Cuban writer Guillermo Cabrera Infante (1929-2005) is keeping the surprises coming, given that next week his as yet unpublished novel "Mapa dibujado por un espia" will hit bookstore shelves, a work in which he recounts his bitterest experience, saying farewell to the island of his birth and starting along the road to his definitive exile.
Published by Galaxia Gutenberg, the book is one of those most closely tied to the life of the author of "Tres tristes tigres," although it was never published while he lived.
The work tells about the last trip Cabrera Infante made to Havana in 1965 from Brussels, where he worked in the Cuban Embassy.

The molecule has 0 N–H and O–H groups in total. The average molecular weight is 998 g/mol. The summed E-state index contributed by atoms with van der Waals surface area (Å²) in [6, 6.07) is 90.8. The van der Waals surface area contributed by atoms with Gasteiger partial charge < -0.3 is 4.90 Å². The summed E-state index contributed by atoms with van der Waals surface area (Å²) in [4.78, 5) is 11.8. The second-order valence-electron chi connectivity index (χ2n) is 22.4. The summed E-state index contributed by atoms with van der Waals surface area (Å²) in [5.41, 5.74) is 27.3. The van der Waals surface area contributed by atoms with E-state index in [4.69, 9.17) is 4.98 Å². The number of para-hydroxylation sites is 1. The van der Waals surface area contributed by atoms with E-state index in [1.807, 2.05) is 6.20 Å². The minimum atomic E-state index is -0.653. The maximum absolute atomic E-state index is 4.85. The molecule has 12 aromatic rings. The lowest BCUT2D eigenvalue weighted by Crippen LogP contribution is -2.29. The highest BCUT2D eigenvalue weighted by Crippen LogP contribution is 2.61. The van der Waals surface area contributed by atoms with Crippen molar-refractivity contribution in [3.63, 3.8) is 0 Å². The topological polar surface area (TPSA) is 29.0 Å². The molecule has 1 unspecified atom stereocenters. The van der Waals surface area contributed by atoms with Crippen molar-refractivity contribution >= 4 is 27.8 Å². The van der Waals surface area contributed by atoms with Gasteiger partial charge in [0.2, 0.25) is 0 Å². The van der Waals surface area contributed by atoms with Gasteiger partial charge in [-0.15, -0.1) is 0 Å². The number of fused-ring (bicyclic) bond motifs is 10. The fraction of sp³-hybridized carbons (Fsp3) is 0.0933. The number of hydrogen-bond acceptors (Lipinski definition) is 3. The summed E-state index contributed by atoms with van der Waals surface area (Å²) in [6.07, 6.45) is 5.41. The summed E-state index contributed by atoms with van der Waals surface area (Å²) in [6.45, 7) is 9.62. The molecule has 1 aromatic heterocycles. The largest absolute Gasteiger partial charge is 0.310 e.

Already at that time, the author had expressed some differences with the Cuban Revolution, but it was this trip, which he made upon the death of his mother, when he experienced and suffered reprisals from the regime that would cement his rejection of the government and his decision never to return to Cuba.
Cabrera Infante died at age 75 in London, where he had settled after going into exile and where he lived the last 40 years of his life. The author of about 50 books, including "La Habana para un infante difunto" and "Mea culpa," received the Cervantes Prize in 1997.
The book will be publicly presented next week in Madrid by his widow Miriam Gomez. EFE